No matter how many times the NPA lose elections when they include anti-cycling dog whistling, they just can’t stop themselves. Here’s the latest from NPA Park Commissioner Tricia Barker:
It’s not hard to figure out the underlying assumptions:
- Seniors don’t cycle.
- Seniors are so effectively disabled, they are reliant on (and can afford) cars.
- Seniors need to have Stanley Park returned to its car-dominant allocation of space – “For ALL TIME!”
The implications follow:
- The interests of cyclists and seniors are opposed.
- NPA Commissioners will justify their anti-cycling strategy as pro-senior.
- Cyclists and walkers who reject a return to the status-quo are anti-senior.
The NPA have been successful at least in one respect: keeping any new cycling infrastructure built to the City standard out of parks. Other than those places (like the South Shore of False Creek) where the City shares jurisdiction and will design and pay for bikeway-standard improvements, there has been no other significant upgrades within parks. As a result, the park experience has been worsening for everyone, particularly in the case of Kits and Jericho.
Here’s a Jericho Video which illustrates the lack of adequate space for walkers, cyclists and runners, squeezed together on an unpleasant surface, without separation or signage.
In the three months into the pandemic, the Park Board has done essentially one thing for cycling: limiting vehicle traffic in Stanley Park. They have done nothing to address crowding in parks elsewhere, leaving it up to the City (thanks to NPA Councillor Lisa Dominato’s Open Streets motion) to do the heavy lifting.
But they have moved fast to open up the parking lots, and now seem determined to get Park Drive in Stanley Park returned to wide-open car use as soon as possible, presumably so that cars and bikes can fight it out for road space. Or even worse, try to squeeze the extraordinary increase in cycling back on to the seawall, making the experience worse for everyone.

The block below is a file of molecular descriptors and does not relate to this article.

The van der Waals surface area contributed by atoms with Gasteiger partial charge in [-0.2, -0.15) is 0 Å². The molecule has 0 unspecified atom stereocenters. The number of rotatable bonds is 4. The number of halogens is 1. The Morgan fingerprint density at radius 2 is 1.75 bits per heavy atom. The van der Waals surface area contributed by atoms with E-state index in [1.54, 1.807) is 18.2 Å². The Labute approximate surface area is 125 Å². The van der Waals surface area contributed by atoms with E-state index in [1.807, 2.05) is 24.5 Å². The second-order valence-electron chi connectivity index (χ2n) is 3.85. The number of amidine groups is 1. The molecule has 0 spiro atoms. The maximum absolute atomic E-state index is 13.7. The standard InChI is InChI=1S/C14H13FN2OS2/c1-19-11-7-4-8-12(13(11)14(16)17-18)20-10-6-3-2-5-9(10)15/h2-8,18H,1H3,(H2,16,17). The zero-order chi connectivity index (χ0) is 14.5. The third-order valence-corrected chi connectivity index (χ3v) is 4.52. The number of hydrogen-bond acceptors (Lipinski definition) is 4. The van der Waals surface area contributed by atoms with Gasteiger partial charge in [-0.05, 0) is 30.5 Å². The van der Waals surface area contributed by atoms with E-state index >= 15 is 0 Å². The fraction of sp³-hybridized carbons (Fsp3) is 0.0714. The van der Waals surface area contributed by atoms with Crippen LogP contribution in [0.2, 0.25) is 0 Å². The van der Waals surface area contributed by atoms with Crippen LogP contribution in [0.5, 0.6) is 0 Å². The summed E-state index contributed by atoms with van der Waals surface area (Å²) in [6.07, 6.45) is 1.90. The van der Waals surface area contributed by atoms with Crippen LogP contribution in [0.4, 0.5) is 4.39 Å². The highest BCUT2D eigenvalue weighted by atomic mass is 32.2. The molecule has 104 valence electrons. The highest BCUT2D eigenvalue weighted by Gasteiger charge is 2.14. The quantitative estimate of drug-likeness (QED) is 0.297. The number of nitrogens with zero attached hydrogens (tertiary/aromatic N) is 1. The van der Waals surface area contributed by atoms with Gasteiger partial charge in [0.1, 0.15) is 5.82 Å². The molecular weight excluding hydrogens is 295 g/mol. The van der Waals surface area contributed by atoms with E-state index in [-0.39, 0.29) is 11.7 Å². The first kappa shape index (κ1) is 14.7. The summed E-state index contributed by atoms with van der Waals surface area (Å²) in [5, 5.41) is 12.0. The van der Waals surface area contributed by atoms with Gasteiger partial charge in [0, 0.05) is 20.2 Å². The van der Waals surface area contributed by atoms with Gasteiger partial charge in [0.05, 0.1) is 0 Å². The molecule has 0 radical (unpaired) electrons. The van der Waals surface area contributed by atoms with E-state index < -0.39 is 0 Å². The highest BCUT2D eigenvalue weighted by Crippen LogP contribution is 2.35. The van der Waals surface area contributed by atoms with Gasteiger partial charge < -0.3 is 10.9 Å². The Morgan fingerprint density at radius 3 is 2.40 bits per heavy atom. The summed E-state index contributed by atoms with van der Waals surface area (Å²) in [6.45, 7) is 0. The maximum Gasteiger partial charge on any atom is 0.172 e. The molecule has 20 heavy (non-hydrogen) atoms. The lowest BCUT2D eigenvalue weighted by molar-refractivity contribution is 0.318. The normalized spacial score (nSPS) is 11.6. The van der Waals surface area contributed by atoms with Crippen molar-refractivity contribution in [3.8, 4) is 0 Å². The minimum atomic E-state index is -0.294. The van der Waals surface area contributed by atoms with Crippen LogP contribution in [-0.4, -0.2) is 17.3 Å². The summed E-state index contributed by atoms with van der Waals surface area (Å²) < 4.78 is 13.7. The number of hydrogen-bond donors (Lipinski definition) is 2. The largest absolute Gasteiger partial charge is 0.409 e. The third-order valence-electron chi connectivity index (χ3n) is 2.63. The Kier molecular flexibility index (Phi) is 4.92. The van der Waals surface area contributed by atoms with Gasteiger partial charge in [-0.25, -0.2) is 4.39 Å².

But here’s the thing: no cycling advocate that I have heard has suggested that Park Drive not accommodate those with more limited mobility. Indeed, it’s in the remarks from HUB Cycling member Jeff Leigh:
The public response to increasing active transportation routes, for walking and cycling to and through Stanley Park, has been very positive. It would be a shame to simply go back to how it was, with drivers having two wide lanes all around the park, and people walking and cycling squeezed onto a Seawall path that is in places narrow and unsafe.
We can do better, and we at HUB Cycling support the motion before Park Board to start a conversation on transportation within Stanley Park.
This is not a call to ban motor vehicles. Many families with children, seniors, and those with mobility challenges, need safe and comfortable access, whatever mode they choose.
One option to consider is creating a protected cycle lane around the park, with a return route on Pipeline Road, retaining a full lane for vehicle access.
Unfortunately, that doesn’t fit the NPA strategy. But it does seem to be the intent of the two Green and one COPE commissioners, who have moved a motion to be considered at next week’s Park Board meeting.
Exploring Options to Reduce Motor Vehicle Traffic in Stanley Park
MOVERS: Commissioners Irwin & Mackinnon
SECONDER: Commissioner Giesbrech
A. THAT Vancouver Park Board staff explore the long term feasibility of reducing motor vehicle traffic in Stanley Park, including but not restricted to, reducing roadways to single lanes while maintaining access to the park;
B. FURTHER THAT consultation include the Stanley Park Intergovernmental Working Group, as well as park partners, stakeholders, and the community at large; and
C. THAT Park Board staff explore green transportation options, to and throughout the park, to support equitable access for all park users, including those with mobility challenges.
It’s hard to believe that the NPA Park Commissioners would not support this – after a dog-whistle or two.